Next steps

We are now working with the women to offer more access to our workshops as well as an opportunity to apply to our Green Business Development Program. Our ultimate goal with this program is to see Native American women find jobs within the renewable energy and sustainable building sector, using the skills and experience gained from our workshops.

Building With Compressed Earth Blocks: Part 1

compressed earth block with solar array
Compressed Earth Block buildings are energy efficient, sustainable and affordable.

by John Motley, Assistant National Director

It always amazes me the way something can come from nothing. This has never been more true than with my first experience constructing a Compressed Earth Block building. Two months ago there was a bare plot of land with a few stakes delineating the crude outline of what was to become a foundation, now there is a completed building with four walls, four windows, a door and a roof. But beyond the basic structure we have incorporated various renewable and sustainable technologies that will help the building maintain a regular temperature despite outside conditions.

making compressed earth blocks
Producing compressed earth blocks creates local jobs.

The compressed earth block home that we will complete this summer is made from compressed earth blocks using a machine generously donated by the company EARTHinBLOCKS. The blocks are made onsite from locally sourced materials. Approximately 90 percent of the mix for the blocks is from the refuse of the local gravel company on the Pine Ridge Indian Reservation. We re-purpose waste material by combining it with a small amount of Portland cement and water to create blocks that are then compressed to 2,000 psi. This pressure causes cement to bind with the earthen material and then cures for up to a week. The blocks are four inches high by eight inches thick and then the length of the block can vary based on the amount of material put in to the compressor. The blocks are very dense and as such have high thermal mass. This means that the blocks are slow to change temperature, so in the summer months they stay at the average daily temperature and do not fluctuate, this means a cool building during the heat of the day and a warm structure during the chilly nights.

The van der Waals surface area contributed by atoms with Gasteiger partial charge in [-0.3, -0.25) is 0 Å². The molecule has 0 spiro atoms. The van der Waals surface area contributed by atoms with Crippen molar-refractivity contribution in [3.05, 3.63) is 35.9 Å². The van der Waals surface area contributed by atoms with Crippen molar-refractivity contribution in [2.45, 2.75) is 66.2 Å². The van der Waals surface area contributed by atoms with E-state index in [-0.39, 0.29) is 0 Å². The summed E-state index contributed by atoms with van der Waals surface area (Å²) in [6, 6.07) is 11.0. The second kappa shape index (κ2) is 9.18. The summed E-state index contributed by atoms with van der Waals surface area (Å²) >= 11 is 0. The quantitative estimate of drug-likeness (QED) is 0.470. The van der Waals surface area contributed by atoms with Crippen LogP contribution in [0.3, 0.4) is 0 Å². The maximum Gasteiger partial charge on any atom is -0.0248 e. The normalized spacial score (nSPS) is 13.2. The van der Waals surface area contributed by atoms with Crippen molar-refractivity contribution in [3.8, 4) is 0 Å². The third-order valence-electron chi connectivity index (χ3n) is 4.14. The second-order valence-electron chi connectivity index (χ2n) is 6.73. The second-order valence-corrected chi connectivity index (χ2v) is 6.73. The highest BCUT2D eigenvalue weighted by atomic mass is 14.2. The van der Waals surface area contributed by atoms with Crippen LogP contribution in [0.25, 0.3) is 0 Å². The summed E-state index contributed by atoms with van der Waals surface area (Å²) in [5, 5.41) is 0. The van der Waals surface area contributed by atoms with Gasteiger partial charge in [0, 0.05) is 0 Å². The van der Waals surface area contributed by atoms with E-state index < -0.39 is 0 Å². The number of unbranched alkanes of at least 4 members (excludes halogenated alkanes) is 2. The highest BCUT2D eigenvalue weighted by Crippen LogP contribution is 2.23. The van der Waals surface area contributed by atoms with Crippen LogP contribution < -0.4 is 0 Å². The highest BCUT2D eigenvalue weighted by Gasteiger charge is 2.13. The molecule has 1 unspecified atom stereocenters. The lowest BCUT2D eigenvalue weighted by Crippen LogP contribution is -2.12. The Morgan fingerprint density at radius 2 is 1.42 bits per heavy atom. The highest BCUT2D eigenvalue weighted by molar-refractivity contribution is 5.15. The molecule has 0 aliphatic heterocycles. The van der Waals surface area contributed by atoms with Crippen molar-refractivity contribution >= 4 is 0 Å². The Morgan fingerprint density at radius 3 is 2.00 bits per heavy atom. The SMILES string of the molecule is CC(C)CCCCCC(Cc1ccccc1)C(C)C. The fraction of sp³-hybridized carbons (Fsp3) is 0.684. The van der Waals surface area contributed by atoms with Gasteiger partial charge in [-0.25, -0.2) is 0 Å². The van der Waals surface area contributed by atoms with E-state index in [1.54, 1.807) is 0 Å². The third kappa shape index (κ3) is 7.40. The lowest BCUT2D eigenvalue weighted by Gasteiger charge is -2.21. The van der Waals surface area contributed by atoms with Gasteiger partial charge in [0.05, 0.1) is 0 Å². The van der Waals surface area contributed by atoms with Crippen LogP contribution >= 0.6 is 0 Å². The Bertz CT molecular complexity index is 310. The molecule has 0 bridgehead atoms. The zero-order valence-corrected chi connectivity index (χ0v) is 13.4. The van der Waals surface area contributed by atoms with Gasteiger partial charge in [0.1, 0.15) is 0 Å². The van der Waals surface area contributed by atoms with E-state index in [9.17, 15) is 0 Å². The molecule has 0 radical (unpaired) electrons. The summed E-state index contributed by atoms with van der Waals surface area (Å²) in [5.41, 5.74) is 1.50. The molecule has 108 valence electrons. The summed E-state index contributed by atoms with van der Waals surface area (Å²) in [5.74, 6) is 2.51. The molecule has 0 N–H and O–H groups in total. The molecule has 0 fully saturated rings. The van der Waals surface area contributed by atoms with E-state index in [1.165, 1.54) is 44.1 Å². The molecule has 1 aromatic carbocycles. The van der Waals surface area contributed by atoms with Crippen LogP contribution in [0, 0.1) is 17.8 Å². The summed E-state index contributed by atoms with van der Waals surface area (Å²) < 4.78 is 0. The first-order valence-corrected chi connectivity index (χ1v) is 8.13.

We have also incorporated a radiant heat floor that is warmed by solar hot water panels requiring no electrical input. This will help the office stay warm during the cold Dakota winters. We have also built a double wall out of the earth blocks that will absorb heat from our wood burning stove and radiate that heat throughout the night.

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Compressed Earth Block Training – June 2014

These blocks require no mortar due to their tongue and grove design. This allows for a group of six to put up four walls with windows and doors in four days. We purchased prefabricated roof trusses that also were able to be installed without any skilled labor in one single afternoon. In seven days we went from a blank slate to a  beautiful building that will serve as a demonstration home for anyone interested in learning more about Compressed Earth Block.